More comedy or perhaps it was satire as the BBC’s Dickensian season kicks off with a send-up of the books of Mr Dickens himself entitled The Bleak Old Shop of Stuff. The story kicked off with Robert Webb runing the titular establishment a kindly man who is good to the poor and also to his wife played by Katharine Parkinson. Then one day Stephen Fry’s evil lawyer Malifax Skulkingworm happens on him and informs him that the granddad he never knew he had had left a debt which Webb’s Jedrington must now repay. When he fails to do this his wife and children are thrown ito the debtors prison while Jedrington must find out why the lawyer wants to bring him down and it may have something to do with his surname Secret-Past. Along the way we have a gang of urchins led by Johnny Vegas, a trio of maiden aunts, a treacle addiction, Jedrington’s son growing a moustache to be the man of the family and David Mitchell popping as the eccentric Jolliforth. The Bleak Old Shop of Stuff was an odd programme on the one hand it was well made and well observed with some good deadpan performances from Mitchell and Webb and outstanding turn from Fry relishing his part as the Victorian swine. It was also good to see some veteran thespians sending themselves up such as Una Stubbs, Celia Imirie, Phylida Law and Judy Parfitt. On the other hand though I think at times it swapped plot for satire and sometimes there were so many references and asides that it spoilt the flow of the main story. So while I enjoyed the performances and the wit that was on show I think overall The Bleak Old Shop of Stuff needed to calm itself down a little bit in order for us to enjoy the jokes as well as the acting.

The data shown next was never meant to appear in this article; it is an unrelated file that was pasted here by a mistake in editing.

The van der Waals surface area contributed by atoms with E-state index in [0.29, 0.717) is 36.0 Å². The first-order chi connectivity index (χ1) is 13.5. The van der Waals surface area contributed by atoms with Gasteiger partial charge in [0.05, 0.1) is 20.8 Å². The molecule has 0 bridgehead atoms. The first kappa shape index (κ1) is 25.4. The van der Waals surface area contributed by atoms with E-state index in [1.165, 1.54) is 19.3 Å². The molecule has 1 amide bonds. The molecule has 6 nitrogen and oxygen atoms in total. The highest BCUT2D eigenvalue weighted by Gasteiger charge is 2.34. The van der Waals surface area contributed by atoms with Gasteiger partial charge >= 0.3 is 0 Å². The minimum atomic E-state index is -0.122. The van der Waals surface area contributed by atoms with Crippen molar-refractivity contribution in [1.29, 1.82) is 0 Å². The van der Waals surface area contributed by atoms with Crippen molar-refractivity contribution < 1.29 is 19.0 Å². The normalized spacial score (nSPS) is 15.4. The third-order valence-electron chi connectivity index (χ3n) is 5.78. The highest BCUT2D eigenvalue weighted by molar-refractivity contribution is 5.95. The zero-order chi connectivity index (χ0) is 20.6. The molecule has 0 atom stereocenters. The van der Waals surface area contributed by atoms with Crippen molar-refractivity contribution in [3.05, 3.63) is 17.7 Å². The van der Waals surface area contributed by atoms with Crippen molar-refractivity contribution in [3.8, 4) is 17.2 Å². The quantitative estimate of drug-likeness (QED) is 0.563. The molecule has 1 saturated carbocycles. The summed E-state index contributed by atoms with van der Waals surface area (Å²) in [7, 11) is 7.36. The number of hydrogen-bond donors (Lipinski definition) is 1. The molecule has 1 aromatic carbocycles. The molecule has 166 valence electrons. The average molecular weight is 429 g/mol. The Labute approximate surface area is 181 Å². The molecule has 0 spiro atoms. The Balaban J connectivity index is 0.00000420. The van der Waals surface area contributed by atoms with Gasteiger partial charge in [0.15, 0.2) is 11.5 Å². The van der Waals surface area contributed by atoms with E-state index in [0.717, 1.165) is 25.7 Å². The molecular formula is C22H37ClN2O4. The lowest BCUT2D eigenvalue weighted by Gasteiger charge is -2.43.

As its Christmas Time there was plenty more period stuff on display including ITV1′s one-off drama Just Henry. This starred Josh Bolt, best known for a bit part in Nowhere Boy, a 15 year old schoolboy trying to cope with a new family in the fallout of World War II. Charlie’s father had supposedly passed away and he was now living with his mother and her new husband played by Dean ‘Ray from Ashes to Ashes’ Andrews. Henry struggles to keep the memory of his father, who he believes to be a war hero, alive but has help from his paternal grandmother played by the legendary Sheila Hancock who disapproves of Henry’s mother getting remarried. Henry’s school life also turns upside down when he falls for new girl Grace and has a new teacher in Mrs Beaumont who encourages him with his passion for photography and the cinema. The plot then takes a turn when Henry’s father Joey returns and demands his family back but is he the hero that Henry remembers? From that description you can probably guess where Just Henry was going but for a pre-Christmas Sunday evening drama it worked a treat. I thought Bolt gave a good showing here having to basically appear in every scene, a daunting task for any young actor, he succeeds in making Henry a compelling character and one who is morally torn as the plot goes on. It helps that Bolt is ably supported by both Hancock and Barbara Flynn the latter of whom plays his firm but fair teacher while the former plays the grandmother and often steals the show. What I really liked about Just Henry was its references to 1940s cinema, such as The Third Man, to illustrate what is going on in the main plot and Charlie’s relationship with John Henshaw’s cinema usher is a good little touch in what elsewhere is a strong melodrama. Overall predictable but with incredibly strong performances throughout the cast and a dash of nostalgia thrown in for good measure, Just Henry did the job when it came to providing a heart-warming December tale.